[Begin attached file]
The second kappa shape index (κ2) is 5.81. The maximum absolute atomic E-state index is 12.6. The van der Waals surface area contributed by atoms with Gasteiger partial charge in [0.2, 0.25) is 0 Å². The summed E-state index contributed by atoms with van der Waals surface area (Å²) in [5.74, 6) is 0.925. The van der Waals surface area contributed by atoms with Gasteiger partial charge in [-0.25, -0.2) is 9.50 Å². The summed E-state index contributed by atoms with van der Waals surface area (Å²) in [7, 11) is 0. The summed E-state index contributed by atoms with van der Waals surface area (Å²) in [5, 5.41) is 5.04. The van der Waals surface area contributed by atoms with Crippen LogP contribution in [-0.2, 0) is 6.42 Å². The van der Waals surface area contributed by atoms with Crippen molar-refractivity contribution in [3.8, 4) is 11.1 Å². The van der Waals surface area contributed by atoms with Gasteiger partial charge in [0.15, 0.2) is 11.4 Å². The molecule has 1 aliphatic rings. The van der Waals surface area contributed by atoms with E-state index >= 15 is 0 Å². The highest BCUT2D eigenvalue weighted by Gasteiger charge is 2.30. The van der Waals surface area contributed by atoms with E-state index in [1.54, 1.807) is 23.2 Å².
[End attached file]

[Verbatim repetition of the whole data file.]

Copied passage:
The second kappa shape index (κ2) is 5.81. The maximum absolute atomic E-state index is 12.6. The van der Waals surface area contributed by atoms with Gasteiger partial charge in [0.2, 0.25) is 0 Å². The summed E-state index contributed by atoms with van der Waals surface area (Å²) in [5.74, 6) is 0.925. The van der Waals surface area contributed by atoms with Gasteiger partial charge in [-0.25, -0.2) is 9.50 Å². The summed E-state index contributed by atoms with van der Waals surface area (Å²) in [7, 11) is 0. The summed E-state index contributed by atoms with van der Waals surface area (Å²) in [5, 5.41) is 5.04. The van der Waals surface area contributed by atoms with Crippen LogP contribution in [-0.2, 0) is 6.42 Å². The van der Waals surface area contributed by atoms with Crippen molar-refractivity contribution in [3.8, 4) is 11.1 Å². The van der Waals surface area contributed by atoms with Gasteiger partial charge in [0.15, 0.2) is 11.4 Å². The molecule has 1 aliphatic rings. The van der Waals surface area contributed by atoms with E-state index >= 15 is 0 Å². The highest BCUT2D eigenvalue weighted by Gasteiger charge is 2.30. The van der Waals surface area contributed by atoms with E-state index in [1.54, 1.807) is 23.2 Å².